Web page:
‘And did they speak to you?’ asked the Bishop.

‘For the most part they did everything in silence and spoke but little even to one another. One of them would just give a glance, and the others would understand him. I asked the tallest whether they had lived there long. He frowned, and muttered something as if he were angry; but the oldest one took his hand and smiled, and then the tall one was quiet. The oldest one only said: “Have mercy upon us,” and smiled.’

While the fisherman was talking, the ship had drawn nearer to the island.

‘There, now you can see it plainly, if your Grace will please to look,’ said the tradesman, pointing with his hand.

The Bishop looked, and now he really saw a dark streak — which was the island. Having looked at it a while, he left the prow of the vessel, and going to the stern, asked the helmsman:

‘What island is that?’

‘That one,’ replied the man, ‘has no name. There are many such in this sea.’

‘Is it true that there are hermits who live there for the salvation of their souls?’

‘So it is said, your Grace, but I don’t know if it’s true. Fishermen say they have seen them; but of course they may only be spinning yarns.’

‘I should like to land on the island and see these men,’ said the Bishop. ‘How could I manage it?’

‘The ship cannot get close to the island,’ replied the helmsman, ‘but you might be rowed there in a boat. You had better speak to the captain.’

The captain was sent for and came.

‘I should like to see these hermits,’ said the Bishop. ‘Could I not be rowed ashore?’

The captain tried to dissuade him.

‘Of course it could be done,’ said he, ‘but we should lose much time. And if I might venture to say so to your Grace, the old men are not worth your pains. I have heard say that they are foolish old fellows, who understand nothing, and never speak a word, any more than the fish in the sea.’

‘I wish to see them,’ said the Bishop, ‘and I will pay you for your trouble and loss of time. Please let me have a boat.’

There was no help for it; so the order was given. The sailors trimmed the sails, the steersman put up the helm, and the ship’s course was set for the island. A chair was placed at the prow for the Bishop, and he sat there, looking ahead. The passengers all collected at the prow, and gazed at the island. Those who had the sharpest eyes could presently make out the rocks on it, and then a mud hut was seen. At last one man saw the hermits themselves. The captain brought a telescope and, after looking through it, handed it to the Bishop.

‘It’s right enough. There are three men standing on the shore. There, a little to the right of that big rock.’

The Bishop took the telescope, got it into position, and he saw the three men: a tall one, a shorter one, and one very small and bent, standing on the shore and holding each other by the hand.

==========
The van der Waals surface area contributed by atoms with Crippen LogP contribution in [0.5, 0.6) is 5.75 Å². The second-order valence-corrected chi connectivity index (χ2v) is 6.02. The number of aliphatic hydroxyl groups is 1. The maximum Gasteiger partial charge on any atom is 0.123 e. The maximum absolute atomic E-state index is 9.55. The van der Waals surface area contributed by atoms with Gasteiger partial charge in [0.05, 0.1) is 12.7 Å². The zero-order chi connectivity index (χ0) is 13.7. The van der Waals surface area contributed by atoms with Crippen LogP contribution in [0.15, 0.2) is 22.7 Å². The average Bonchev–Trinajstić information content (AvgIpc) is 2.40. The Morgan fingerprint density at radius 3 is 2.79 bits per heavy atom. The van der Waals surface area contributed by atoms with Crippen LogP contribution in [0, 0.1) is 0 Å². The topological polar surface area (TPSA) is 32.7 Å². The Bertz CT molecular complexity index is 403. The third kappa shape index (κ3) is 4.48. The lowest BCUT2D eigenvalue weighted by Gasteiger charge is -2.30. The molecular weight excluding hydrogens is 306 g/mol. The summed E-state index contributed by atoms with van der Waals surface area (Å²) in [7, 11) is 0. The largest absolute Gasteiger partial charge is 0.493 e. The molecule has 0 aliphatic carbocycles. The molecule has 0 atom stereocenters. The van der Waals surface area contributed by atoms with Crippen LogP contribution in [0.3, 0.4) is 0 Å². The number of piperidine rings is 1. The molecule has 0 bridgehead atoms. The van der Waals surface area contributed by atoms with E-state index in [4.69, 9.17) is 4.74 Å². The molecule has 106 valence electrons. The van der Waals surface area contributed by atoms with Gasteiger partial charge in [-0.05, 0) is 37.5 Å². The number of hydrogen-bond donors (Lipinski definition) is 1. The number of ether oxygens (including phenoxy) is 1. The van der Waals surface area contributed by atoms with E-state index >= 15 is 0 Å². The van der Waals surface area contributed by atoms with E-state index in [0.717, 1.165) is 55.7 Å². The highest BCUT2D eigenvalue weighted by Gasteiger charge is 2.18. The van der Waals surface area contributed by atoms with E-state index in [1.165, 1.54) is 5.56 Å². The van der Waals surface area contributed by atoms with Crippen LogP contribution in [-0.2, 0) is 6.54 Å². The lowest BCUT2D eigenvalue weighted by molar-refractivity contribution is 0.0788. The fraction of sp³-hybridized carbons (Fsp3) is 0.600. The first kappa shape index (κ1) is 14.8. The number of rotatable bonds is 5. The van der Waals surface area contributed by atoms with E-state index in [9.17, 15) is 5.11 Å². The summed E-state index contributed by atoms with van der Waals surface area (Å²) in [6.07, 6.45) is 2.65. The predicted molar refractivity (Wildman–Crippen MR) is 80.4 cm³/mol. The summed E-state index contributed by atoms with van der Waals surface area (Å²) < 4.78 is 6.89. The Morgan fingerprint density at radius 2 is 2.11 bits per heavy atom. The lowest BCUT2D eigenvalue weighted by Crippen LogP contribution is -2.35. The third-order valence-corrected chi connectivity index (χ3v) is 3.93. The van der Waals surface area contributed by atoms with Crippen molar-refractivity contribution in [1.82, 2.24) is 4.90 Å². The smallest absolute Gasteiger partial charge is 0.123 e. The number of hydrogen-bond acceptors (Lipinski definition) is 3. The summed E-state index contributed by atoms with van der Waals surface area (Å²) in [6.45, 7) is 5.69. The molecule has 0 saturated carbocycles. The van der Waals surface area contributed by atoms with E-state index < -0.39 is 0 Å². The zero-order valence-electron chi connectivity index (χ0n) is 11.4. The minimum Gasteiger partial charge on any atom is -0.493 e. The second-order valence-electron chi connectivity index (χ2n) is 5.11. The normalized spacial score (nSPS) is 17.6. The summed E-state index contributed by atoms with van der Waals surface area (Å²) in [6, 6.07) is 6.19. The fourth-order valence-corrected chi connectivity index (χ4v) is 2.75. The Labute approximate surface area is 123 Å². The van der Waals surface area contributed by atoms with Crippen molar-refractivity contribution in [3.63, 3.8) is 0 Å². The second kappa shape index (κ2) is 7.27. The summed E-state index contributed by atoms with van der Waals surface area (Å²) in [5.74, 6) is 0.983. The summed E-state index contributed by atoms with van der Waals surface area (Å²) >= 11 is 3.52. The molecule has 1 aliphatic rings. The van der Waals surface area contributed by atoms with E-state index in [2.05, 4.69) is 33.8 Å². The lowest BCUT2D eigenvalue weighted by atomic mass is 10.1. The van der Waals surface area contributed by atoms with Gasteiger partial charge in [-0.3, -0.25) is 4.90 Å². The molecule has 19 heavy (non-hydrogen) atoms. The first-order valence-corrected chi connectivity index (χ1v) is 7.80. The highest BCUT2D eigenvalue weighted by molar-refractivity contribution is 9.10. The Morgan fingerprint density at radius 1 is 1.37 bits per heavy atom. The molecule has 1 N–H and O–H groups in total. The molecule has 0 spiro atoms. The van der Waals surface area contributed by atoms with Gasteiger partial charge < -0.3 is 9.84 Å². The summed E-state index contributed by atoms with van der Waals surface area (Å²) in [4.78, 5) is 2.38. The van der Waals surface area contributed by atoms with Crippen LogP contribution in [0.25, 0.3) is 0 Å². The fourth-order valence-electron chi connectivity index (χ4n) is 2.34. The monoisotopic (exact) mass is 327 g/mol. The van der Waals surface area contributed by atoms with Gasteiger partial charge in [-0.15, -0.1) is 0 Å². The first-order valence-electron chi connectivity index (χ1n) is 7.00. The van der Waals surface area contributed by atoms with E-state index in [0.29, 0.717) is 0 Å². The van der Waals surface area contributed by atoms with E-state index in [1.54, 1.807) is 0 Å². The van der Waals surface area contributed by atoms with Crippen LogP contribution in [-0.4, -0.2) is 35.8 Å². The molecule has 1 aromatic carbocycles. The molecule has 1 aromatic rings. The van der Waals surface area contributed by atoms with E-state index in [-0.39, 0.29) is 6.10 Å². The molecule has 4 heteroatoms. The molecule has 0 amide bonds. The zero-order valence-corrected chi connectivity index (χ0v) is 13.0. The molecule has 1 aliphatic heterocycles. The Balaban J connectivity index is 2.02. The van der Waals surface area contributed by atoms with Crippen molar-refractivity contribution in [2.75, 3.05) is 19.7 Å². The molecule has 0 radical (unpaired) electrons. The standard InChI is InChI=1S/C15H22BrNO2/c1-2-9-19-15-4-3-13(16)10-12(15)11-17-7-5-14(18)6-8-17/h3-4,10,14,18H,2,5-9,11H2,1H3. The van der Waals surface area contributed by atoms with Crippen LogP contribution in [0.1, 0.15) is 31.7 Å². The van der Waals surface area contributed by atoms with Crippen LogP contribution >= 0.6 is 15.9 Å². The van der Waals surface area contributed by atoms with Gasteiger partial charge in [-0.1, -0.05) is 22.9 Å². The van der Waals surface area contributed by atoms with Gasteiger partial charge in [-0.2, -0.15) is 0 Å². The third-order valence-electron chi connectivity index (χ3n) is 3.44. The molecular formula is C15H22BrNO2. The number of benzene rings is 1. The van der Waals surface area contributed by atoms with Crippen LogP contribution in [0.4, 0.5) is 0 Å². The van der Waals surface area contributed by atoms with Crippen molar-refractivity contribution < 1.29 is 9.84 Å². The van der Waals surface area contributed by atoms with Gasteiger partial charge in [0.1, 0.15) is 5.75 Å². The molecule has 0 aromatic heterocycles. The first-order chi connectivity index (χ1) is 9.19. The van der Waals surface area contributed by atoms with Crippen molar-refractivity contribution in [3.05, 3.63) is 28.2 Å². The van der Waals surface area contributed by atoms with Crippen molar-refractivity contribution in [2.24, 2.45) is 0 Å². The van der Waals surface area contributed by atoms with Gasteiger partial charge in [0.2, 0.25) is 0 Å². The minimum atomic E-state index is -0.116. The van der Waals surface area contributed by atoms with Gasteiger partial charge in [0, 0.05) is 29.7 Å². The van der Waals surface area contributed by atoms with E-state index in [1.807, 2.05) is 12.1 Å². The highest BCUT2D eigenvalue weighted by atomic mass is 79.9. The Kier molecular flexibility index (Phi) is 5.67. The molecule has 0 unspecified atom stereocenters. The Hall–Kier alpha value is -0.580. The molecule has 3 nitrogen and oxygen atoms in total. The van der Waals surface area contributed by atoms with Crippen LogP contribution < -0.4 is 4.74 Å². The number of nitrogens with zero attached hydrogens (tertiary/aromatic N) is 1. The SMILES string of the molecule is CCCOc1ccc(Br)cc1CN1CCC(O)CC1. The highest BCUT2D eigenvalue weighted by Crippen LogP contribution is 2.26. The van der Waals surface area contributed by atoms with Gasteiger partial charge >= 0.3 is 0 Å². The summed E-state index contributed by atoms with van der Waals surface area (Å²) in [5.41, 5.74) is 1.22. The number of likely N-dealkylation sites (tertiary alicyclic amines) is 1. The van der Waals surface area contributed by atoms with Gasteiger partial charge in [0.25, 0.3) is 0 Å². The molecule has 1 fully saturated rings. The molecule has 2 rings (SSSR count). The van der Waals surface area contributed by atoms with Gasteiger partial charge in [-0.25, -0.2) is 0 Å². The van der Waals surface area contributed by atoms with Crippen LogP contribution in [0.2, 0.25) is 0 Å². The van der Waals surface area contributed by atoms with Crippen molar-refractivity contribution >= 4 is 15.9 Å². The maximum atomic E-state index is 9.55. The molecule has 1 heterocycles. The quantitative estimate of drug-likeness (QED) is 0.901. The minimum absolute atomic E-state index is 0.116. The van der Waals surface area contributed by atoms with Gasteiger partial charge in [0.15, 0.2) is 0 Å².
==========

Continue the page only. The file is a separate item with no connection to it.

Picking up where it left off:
The captain turned to the Bishop.

‘The vessel can get no nearer in than this, your Grace. If you wish to go ashore, we must ask you to go in the boat, while we anchor here.’

The cable was quickly let out, the anchor cast, and the sails furled. There was a jerk, and the vessel shook. Then a boat having been lowered, the oarsmen jumped in, and the Bishop descended the ladder and took his seat. The men pulled at their oars, and the boat moved rapidly towards the island. When they came within a stone’s throw they saw three old men: a tall one with only a mat tied round his waist: a shorter one in a tattered peasant coat, and a very old one bent with age and wearing an old cassock — all three standing hand in hand.

The oarsmen pulled in to the shore, and held on with the boathook while the Bishop got out.

The old men bowed to him, and he gave them his benediction, at which they bowed still lower. Then the Bishop began to speak to them.

‘I have heard,’ he said, ‘that you, godly men, live here saving your own souls, and praying to our Lord Christ for your fellow men. I, an unworthy servant of Christ, am called, by God’s mercy, to keep and teach His flock. I wished to see you, servants of God, and to do what I can to teach you, also.’

The old men looked at each other smiling, but remained silent.

‘Tell me,’ said the Bishop, ‘what you are doing to save your souls, and how you serve God on this island.’

The second hermit sighed, and looked at the oldest, the very ancient one. The latter smiled, and said:

‘We do not know how to serve God. We only serve and support ourselves, servant of God.’

‘But how do you pray to God?’ asked the Bishop.

‘We pray in this way,’ replied the hermit. ‘Three are ye, three are we, have mercy upon us.’

And when the old man said this, all three raised their eyes to heaven, and repeated:

‘Three are ye, three are we, have mercy upon us!’

The Bishop smiled.

‘You have evidently heard something about the Holy Trinity,’ said he. ‘But you do not pray aright. You have won my affection, godly men. I see you wish to please the Lord, but you do not know how to serve Him. That is not the way to pray; but listen to me, and I will teach you. I will teach you, not a way of my own, but the way in which God in the Holy Scriptures has commanded all men to pray to Him.’

And the Bishop began explaining to the hermits how God had revealed Himself to men; telling them of God the Father, and God the Son, and God the Holy Ghost.

‘God the Son came down on earth,’ said he, ‘to save men, and this is how He taught us all to pray. Listen and repeat after me: “Our Father.”‘